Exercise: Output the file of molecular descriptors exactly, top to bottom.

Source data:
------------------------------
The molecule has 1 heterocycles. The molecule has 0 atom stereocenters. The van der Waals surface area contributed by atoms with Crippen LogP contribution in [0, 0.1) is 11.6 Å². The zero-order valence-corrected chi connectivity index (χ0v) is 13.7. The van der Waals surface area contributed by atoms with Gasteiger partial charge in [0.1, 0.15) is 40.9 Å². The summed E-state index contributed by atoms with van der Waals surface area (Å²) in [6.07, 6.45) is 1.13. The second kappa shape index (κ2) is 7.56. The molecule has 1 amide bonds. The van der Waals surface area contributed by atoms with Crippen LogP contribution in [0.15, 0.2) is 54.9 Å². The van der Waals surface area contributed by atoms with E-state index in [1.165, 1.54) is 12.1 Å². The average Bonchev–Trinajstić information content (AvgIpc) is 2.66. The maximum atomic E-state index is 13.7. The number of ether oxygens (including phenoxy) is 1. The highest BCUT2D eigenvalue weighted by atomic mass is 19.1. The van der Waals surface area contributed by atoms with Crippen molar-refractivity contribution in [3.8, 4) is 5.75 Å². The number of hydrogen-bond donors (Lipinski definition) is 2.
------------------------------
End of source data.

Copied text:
The molecule has 1 heterocycles. The molecule has 0 atom stereocenters. The van der Waals surface area contributed by atoms with Crippen LogP contribution in [0, 0.1) is 11.6 Å². The zero-order valence-corrected chi connectivity index (χ0v) is 13.7. The van der Waals surface area contributed by atoms with Gasteiger partial charge in [0.1, 0.15) is 40.9 Å². The summed E-state index contributed by atoms with van der Waals surface area (Å²) in [6.07, 6.45) is 1.13. The second kappa shape index (κ2) is 7.56. The molecule has 1 amide bonds. The van der Waals surface area contributed by atoms with Crippen LogP contribution in [0.15, 0.2) is 54.9 Å². The van der Waals surface area contributed by atoms with E-state index in [1.165, 1.54) is 12.1 Å². The average Bonchev–Trinajstić information content (AvgIpc) is 2.66. The maximum atomic E-state index is 13.7. The number of ether oxygens (including phenoxy) is 1. The highest BCUT2D eigenvalue weighted by atomic mass is 19.1. The van der Waals surface area contributed by atoms with Crippen molar-refractivity contribution in [3.8, 4) is 5.75 Å². The number of hydrogen-bond donors (Lipinski definition) is 2.